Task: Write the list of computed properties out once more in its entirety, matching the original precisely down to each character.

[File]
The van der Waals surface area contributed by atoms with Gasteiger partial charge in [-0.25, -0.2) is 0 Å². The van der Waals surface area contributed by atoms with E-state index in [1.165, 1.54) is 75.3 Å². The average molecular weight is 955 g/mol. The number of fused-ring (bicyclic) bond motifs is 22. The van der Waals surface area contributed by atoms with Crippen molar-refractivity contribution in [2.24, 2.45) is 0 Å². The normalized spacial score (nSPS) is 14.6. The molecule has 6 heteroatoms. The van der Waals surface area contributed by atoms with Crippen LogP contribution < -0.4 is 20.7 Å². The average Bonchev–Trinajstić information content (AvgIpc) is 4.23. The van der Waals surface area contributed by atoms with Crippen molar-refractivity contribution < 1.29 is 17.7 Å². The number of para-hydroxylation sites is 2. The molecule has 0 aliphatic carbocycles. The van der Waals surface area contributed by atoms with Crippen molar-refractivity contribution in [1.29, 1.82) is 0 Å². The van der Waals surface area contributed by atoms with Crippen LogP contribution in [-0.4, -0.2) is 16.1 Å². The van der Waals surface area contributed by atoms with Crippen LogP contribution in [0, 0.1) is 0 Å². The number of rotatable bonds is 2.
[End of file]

The van der Waals surface area contributed by atoms with Gasteiger partial charge in [-0.25, -0.2) is 0 Å². The van der Waals surface area contributed by atoms with E-state index in [1.165, 1.54) is 75.3 Å². The average molecular weight is 955 g/mol. The number of fused-ring (bicyclic) bond motifs is 22. The van der Waals surface area contributed by atoms with Crippen molar-refractivity contribution in [2.24, 2.45) is 0 Å². The normalized spacial score (nSPS) is 14.6. The molecule has 6 heteroatoms. The van der Waals surface area contributed by atoms with Crippen LogP contribution < -0.4 is 20.7 Å². The average Bonchev–Trinajstić information content (AvgIpc) is 4.23. The van der Waals surface area contributed by atoms with Crippen molar-refractivity contribution < 1.29 is 17.7 Å². The number of para-hydroxylation sites is 2. The molecule has 0 aliphatic carbocycles. The van der Waals surface area contributed by atoms with Crippen molar-refractivity contribution in [1.29, 1.82) is 0 Å². The van der Waals surface area contributed by atoms with Crippen LogP contribution in [-0.4, -0.2) is 16.1 Å². The van der Waals surface area contributed by atoms with Crippen LogP contribution in [0, 0.1) is 0 Å². The number of rotatable bonds is 2.